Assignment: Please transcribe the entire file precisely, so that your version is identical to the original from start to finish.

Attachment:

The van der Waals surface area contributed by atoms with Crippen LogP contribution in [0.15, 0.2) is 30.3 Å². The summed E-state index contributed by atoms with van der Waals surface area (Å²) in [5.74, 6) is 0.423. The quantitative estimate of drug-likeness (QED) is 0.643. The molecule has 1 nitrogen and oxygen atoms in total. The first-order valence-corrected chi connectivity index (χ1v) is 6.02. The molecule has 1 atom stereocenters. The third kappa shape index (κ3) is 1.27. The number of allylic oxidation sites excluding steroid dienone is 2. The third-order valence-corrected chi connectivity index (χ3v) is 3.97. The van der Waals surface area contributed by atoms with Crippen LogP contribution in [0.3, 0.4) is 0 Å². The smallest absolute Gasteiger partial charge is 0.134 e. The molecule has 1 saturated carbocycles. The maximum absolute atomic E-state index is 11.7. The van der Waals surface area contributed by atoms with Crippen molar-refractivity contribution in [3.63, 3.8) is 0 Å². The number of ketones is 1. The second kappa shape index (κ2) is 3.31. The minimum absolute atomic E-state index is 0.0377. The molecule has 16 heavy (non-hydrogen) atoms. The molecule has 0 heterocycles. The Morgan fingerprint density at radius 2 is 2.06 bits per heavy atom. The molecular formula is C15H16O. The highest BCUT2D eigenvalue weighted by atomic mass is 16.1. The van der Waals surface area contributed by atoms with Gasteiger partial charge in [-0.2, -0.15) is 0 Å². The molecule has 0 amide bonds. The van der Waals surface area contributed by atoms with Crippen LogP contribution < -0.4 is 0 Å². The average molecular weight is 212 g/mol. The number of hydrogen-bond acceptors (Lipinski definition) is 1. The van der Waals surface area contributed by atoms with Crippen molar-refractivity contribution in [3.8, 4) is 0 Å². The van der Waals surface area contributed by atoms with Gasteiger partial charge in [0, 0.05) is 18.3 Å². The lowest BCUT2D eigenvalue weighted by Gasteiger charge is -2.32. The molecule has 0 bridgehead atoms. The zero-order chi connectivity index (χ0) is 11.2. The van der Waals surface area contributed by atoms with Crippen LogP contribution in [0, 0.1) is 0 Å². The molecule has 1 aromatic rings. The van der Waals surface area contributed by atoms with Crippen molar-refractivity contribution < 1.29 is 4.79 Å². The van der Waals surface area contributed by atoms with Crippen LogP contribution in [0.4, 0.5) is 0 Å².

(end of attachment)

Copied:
The van der Waals surface area contributed by atoms with Crippen LogP contribution in [0.15, 0.2) is 30.3 Å². The summed E-state index contributed by atoms with van der Waals surface area (Å²) in [5.74, 6) is 0.423. The quantitative estimate of drug-likeness (QED) is 0.643. The molecule has 1 nitrogen and oxygen atoms in total. The first-order valence-corrected chi connectivity index (χ1v) is 6.02. The molecule has 1 atom stereocenters. The third kappa shape index (κ3) is 1.27. The number of allylic oxidation sites excluding steroid dienone is 2. The third-order valence-corrected chi connectivity index (χ3v) is 3.97. The van der Waals surface area contributed by atoms with Crippen LogP contribution in [0.3, 0.4) is 0 Å². The smallest absolute Gasteiger partial charge is 0.134 e. The molecule has 1 saturated carbocycles. The maximum absolute atomic E-state index is 11.7. The van der Waals surface area contributed by atoms with Crippen molar-refractivity contribution in [3.63, 3.8) is 0 Å². The number of ketones is 1. The second kappa shape index (κ2) is 3.31. The minimum absolute atomic E-state index is 0.0377. The molecule has 16 heavy (non-hydrogen) atoms. The molecule has 0 heterocycles. The Morgan fingerprint density at radius 2 is 2.06 bits per heavy atom. The molecular formula is C15H16O. The highest BCUT2D eigenvalue weighted by atomic mass is 16.1. The van der Waals surface area contributed by atoms with Gasteiger partial charge in [-0.2, -0.15) is 0 Å². The molecule has 0 amide bonds. The van der Waals surface area contributed by atoms with Crippen LogP contribution < -0.4 is 0 Å². The average molecular weight is 212 g/mol. The number of hydrogen-bond acceptors (Lipinski definition) is 1. The van der Waals surface area contributed by atoms with Crippen molar-refractivity contribution in [3.8, 4) is 0 Å². The van der Waals surface area contributed by atoms with Gasteiger partial charge in [0, 0.05) is 18.3 Å². The lowest BCUT2D eigenvalue weighted by Gasteiger charge is -2.32. The molecule has 0 bridgehead atoms. The zero-order chi connectivity index (χ0) is 11.2. The van der Waals surface area contributed by atoms with Crippen LogP contribution in [0, 0.1) is 0 Å². The molecule has 1 aromatic rings. The van der Waals surface area contributed by atoms with Crippen molar-refractivity contribution < 1.29 is 4.79 Å². The van der Waals surface area contributed by atoms with Crippen LogP contribution in [0.4, 0.5) is 0 Å².